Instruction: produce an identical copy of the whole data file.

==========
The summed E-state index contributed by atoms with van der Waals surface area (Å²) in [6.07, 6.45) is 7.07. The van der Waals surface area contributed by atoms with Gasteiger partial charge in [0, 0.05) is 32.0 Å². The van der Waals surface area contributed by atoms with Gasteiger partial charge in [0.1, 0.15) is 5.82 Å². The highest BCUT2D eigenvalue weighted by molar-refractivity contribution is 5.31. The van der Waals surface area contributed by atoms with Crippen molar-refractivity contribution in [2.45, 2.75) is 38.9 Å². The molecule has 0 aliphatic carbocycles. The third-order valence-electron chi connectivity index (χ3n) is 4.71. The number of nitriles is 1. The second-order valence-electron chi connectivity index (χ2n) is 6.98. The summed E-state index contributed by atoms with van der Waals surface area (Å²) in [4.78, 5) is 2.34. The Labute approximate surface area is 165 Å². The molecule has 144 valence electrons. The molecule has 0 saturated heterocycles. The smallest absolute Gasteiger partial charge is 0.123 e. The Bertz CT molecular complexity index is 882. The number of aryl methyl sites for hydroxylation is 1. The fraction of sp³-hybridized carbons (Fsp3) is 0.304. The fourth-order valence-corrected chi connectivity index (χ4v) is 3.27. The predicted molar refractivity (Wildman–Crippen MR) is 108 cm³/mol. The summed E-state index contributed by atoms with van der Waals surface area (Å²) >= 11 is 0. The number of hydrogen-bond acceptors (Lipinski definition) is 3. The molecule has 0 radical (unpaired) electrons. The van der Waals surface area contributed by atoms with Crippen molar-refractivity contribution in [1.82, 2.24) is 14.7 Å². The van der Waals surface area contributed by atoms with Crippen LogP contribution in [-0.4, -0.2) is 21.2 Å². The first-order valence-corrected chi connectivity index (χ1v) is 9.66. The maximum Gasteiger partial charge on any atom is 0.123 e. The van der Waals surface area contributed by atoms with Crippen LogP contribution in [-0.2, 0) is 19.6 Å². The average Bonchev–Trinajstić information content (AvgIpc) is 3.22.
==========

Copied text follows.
The summed E-state index contributed by atoms with van der Waals surface area (Å²) in [6.07, 6.45) is 7.07. The van der Waals surface area contributed by atoms with Gasteiger partial charge in [0, 0.05) is 32.0 Å². The van der Waals surface area contributed by atoms with Gasteiger partial charge in [0.1, 0.15) is 5.82 Å². The highest BCUT2D eigenvalue weighted by molar-refractivity contribution is 5.31. The van der Waals surface area contributed by atoms with Crippen molar-refractivity contribution in [2.45, 2.75) is 38.9 Å². The molecule has 0 aliphatic carbocycles. The third-order valence-electron chi connectivity index (χ3n) is 4.71. The number of nitriles is 1. The second-order valence-electron chi connectivity index (χ2n) is 6.98. The summed E-state index contributed by atoms with van der Waals surface area (Å²) in [4.78, 5) is 2.34. The Labute approximate surface area is 165 Å². The molecule has 144 valence electrons. The molecule has 0 saturated heterocycles. The smallest absolute Gasteiger partial charge is 0.123 e. The Bertz CT molecular complexity index is 882. The number of aryl methyl sites for hydroxylation is 1. The fraction of sp³-hybridized carbons (Fsp3) is 0.304. The fourth-order valence-corrected chi connectivity index (χ4v) is 3.27. The predicted molar refractivity (Wildman–Crippen MR) is 108 cm³/mol. The summed E-state index contributed by atoms with van der Waals surface area (Å²) >= 11 is 0. The number of hydrogen-bond acceptors (Lipinski definition) is 3. The molecule has 0 radical (unpaired) electrons. The van der Waals surface area contributed by atoms with Crippen molar-refractivity contribution in [1.82, 2.24) is 14.7 Å². The van der Waals surface area contributed by atoms with Crippen LogP contribution in [-0.4, -0.2) is 21.2 Å². The first-order valence-corrected chi connectivity index (χ1v) is 9.66. The maximum Gasteiger partial charge on any atom is 0.123 e. The van der Waals surface area contributed by atoms with Crippen LogP contribution in [-0.2, 0) is 19.6 Å². The average Bonchev–Trinajstić information content (AvgIpc) is 3.22.